It had already rained over an inch. Skies were gray, but the Washington Nationals had not yet canceled their exhibition game with the Boston Red Sox. Three co-workers and I had a block of tickets. They were driving from the office. I left the house at 1:15 on Little Nellie, my Bike Friday with wee wheels.
Speaking of Nelle, my friend Nelle, the Deputy Director of the Washington Area Bicyclists Association (of which I am a member), posted a note on social media the other day saying she knew over 20 people, mostly bicyclists, who had been hit by a motor vehicle. After a day or two her other friends spoke up and the number rose to 65.
An intermittent light rain was falling. I made it to the Mount Vernon Trail with little difficulty. Traffic was light on the GW Parkway which runs parallel to the trail. After nearly five miles, I came to the only place on the trail that has a traffic light for trail users. It is at the entrance to Porto Vecchio, an upscale condominium on the Potomac River. There is also a traffic signal to control traffic on the Parkway.
A decorative wall, perhaps eight feet tall, blocks the view of the trail from the condominium parking lot as the trail approaches the crossing. I could see that the trail light was amber (it never turns green) indicating that I had the right of way and that cross traffic had a red light. I looked across the Parkway. There were two cars waiting for a green light. I thought “They’ll trip the light.” I looked back at my light. Still amber. I was already going only about 10 miles per hour and started to make my way across the entrance to the condo.
What happened next took only two seconds.
A black SUV came flying out from behind the wall.
My hands were on the cross bar. I didn’t have time to reach the brakes.
It’s going to hit me.
I turned my little front wheel. I just missed t-boning the SUV, but I could not avoid its front right fender. I hit it with my right thigh. My right hand somehow had come off the handlebar and stiff armed the top of the fender.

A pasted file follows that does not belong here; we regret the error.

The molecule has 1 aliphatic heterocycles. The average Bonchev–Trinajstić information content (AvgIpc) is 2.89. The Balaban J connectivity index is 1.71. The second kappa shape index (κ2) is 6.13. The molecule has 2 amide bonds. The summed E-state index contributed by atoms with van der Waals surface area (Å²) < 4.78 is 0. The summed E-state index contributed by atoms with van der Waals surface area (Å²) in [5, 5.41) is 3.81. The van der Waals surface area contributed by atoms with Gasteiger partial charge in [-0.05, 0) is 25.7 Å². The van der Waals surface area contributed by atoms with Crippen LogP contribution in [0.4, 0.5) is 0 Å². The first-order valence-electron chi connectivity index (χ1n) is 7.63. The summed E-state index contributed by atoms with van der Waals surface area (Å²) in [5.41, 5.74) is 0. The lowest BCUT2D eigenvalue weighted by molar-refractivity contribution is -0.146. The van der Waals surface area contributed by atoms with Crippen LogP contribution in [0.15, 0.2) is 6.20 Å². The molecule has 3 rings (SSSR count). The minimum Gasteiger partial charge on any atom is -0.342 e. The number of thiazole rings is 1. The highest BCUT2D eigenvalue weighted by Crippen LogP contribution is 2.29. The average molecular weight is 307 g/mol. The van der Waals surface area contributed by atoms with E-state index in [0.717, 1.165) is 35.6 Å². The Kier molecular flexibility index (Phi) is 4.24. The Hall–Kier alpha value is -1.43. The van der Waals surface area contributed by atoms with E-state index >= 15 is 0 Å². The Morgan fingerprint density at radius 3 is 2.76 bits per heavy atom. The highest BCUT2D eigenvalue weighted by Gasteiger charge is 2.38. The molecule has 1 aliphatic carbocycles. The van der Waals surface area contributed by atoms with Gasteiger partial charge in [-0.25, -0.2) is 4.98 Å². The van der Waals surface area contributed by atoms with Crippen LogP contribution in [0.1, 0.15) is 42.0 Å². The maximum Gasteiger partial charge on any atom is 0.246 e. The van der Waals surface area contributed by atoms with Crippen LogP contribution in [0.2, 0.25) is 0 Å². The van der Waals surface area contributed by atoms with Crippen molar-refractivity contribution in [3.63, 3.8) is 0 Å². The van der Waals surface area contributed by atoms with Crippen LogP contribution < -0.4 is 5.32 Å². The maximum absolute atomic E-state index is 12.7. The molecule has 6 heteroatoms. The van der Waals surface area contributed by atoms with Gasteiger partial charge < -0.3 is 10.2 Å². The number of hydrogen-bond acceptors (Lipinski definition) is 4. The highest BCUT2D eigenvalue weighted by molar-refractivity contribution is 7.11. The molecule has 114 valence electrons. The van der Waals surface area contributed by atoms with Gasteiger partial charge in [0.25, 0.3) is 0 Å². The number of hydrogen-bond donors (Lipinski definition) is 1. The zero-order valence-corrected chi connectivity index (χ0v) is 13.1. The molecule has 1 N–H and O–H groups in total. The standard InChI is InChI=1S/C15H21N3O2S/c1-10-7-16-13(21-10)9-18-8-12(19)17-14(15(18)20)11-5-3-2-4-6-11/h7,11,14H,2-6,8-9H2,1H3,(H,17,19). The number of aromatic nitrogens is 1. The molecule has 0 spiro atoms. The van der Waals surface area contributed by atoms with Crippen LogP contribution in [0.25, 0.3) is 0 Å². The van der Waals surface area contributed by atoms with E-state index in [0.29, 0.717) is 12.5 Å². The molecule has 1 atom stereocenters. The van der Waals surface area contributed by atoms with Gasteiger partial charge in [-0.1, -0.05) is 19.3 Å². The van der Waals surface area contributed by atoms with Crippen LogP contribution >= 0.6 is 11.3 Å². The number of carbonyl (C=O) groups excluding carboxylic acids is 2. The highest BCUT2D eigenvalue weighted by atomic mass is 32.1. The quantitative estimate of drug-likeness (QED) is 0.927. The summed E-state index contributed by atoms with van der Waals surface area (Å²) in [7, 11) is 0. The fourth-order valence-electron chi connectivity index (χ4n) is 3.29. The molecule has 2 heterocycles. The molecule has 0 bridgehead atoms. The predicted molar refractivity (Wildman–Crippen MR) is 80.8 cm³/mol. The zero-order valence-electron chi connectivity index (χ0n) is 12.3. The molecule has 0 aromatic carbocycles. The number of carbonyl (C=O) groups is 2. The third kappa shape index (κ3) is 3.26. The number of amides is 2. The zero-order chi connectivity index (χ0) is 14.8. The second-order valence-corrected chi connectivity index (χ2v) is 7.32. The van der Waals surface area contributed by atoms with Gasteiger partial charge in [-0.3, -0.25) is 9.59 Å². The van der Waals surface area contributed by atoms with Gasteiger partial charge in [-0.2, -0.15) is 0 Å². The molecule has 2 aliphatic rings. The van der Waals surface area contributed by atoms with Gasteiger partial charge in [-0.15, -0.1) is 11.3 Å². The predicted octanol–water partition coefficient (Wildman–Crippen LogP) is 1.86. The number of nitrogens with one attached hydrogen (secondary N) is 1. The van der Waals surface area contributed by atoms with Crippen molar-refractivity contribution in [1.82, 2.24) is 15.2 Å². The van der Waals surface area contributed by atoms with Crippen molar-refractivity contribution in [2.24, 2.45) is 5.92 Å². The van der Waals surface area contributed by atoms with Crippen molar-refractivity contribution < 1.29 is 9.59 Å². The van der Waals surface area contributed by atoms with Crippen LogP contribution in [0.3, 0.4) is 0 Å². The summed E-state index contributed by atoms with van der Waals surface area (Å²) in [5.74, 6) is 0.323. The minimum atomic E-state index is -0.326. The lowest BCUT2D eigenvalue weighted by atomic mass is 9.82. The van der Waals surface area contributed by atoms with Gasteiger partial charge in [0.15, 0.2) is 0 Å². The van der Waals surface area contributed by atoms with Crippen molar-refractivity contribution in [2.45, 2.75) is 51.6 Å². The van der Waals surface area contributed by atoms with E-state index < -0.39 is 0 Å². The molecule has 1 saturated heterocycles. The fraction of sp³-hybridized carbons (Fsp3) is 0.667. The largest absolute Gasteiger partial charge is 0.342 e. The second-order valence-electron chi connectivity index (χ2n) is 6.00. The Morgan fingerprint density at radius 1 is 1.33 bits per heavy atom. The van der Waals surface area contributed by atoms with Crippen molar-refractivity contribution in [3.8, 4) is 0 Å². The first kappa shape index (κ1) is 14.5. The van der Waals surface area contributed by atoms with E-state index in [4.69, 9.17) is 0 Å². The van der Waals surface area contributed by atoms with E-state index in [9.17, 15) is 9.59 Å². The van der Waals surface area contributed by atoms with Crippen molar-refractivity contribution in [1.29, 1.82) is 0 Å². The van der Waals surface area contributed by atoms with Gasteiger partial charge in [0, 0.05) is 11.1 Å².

My momentum was carrying me in front of the SUV.
This is going to hurt. Big time. At the same second I thought of my wife’s description of the split second when she was hit by an SUV. And I thought of my friend’s friend who was hit by a bus.
I saw the grill of the SUV. I was falling in front of the SUV.
But I was still on my way down. My right arm, still extended, was pointing straight down. My eyes spotted the pavement.
And with some kind of calm I thought
I consciously shifted the weight of my torso over the left front brake hood. The shift and the wonders of physics caused the bike to right itself. Then I pulled my right arm back up. And came to a controlled, upright stop.
I calmly looked over my left shoulder to verify that the SUV had run a red light. Then I turned around. The driver had opened her car door and was standing between it and the driver’s seat.
“I’m so sorry.” Over and over again.
“The light was red. You could have put me in an ambulance. What the hell is wrong with you? SLOW DOWN!” (Mostly this was not in anger. I simply wanted to get it into her head that this could have been a really, really bad crash.)
“I’m so sorry.”
And I rode off for a cold beer at the ballpark.
A couple of miles later I stopped to check my messages. The game had been cancelled.
I turned around and rode home.
Number 66 on Nelle’s list.
Category: Arts and Entertainment (seriously)
Observations: I managed to get through the crash thanks to several things. First, the driver stopped. Second, I didn’t hit my brakes, but bounced off the car and stayed upright. Third, the little wheels on Little Nellie kept my front wheel from contacting the SUV. Fourth, I managed to stay calm. You can say what you want about meditation but there is not doubt in my mind that it helped me stay focused and not panic. It was almost as if I was observing it as a bystander. Fifth: The amount of information your brain processes in a situation like this is flabbergasting. Sixth: I am one fucking lucky son of a bitch. Seventh: I need a beer.